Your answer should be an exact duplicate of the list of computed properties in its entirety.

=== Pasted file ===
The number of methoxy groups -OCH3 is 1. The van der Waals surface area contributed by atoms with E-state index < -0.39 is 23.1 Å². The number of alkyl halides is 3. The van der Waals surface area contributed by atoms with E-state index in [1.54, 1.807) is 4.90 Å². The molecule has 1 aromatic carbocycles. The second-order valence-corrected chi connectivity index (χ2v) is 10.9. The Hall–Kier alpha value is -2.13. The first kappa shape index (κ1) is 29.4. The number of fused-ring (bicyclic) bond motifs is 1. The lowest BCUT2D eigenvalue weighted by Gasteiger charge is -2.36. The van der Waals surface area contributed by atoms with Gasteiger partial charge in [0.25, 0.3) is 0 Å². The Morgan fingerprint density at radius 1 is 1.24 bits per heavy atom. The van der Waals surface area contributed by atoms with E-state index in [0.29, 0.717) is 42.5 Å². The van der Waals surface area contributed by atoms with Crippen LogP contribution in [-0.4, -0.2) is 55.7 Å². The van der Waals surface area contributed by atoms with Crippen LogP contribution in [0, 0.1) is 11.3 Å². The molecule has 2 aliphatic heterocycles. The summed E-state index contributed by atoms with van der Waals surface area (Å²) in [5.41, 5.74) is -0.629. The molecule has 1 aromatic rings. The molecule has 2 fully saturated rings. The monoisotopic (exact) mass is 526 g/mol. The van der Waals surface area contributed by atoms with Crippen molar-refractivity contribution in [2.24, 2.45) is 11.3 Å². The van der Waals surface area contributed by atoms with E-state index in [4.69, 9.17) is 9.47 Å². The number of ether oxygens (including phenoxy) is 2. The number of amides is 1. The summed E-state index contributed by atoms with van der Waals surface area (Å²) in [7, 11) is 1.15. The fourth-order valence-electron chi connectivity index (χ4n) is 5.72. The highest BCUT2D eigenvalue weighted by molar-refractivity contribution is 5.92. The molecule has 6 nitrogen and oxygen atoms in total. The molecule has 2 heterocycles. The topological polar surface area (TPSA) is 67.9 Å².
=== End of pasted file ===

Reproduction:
The number of methoxy groups -OCH3 is 1. The van der Waals surface area contributed by atoms with E-state index < -0.39 is 23.1 Å². The number of alkyl halides is 3. The van der Waals surface area contributed by atoms with E-state index in [1.54, 1.807) is 4.90 Å². The molecule has 1 aromatic carbocycles. The second-order valence-corrected chi connectivity index (χ2v) is 10.9. The Hall–Kier alpha value is -2.13. The first kappa shape index (κ1) is 29.4. The number of fused-ring (bicyclic) bond motifs is 1. The lowest BCUT2D eigenvalue weighted by Gasteiger charge is -2.36. The van der Waals surface area contributed by atoms with Gasteiger partial charge in [0.25, 0.3) is 0 Å². The Morgan fingerprint density at radius 1 is 1.24 bits per heavy atom. The van der Waals surface area contributed by atoms with E-state index in [0.29, 0.717) is 42.5 Å². The van der Waals surface area contributed by atoms with Crippen LogP contribution in [-0.4, -0.2) is 55.7 Å². The van der Waals surface area contributed by atoms with Crippen LogP contribution in [0, 0.1) is 11.3 Å². The molecule has 2 aliphatic heterocycles. The summed E-state index contributed by atoms with van der Waals surface area (Å²) in [5.41, 5.74) is -0.629. The molecule has 1 aromatic rings. The molecule has 2 fully saturated rings. The monoisotopic (exact) mass is 526 g/mol. The van der Waals surface area contributed by atoms with Crippen molar-refractivity contribution in [2.24, 2.45) is 11.3 Å². The van der Waals surface area contributed by atoms with E-state index in [4.69, 9.17) is 9.47 Å². The number of ether oxygens (including phenoxy) is 2. The number of amides is 1. The summed E-state index contributed by atoms with van der Waals surface area (Å²) in [7, 11) is 1.15. The fourth-order valence-electron chi connectivity index (χ4n) is 5.72. The highest BCUT2D eigenvalue weighted by molar-refractivity contribution is 5.92. The molecule has 6 nitrogen and oxygen atoms in total. The molecule has 2 heterocycles. The topological polar surface area (TPSA) is 67.9 Å².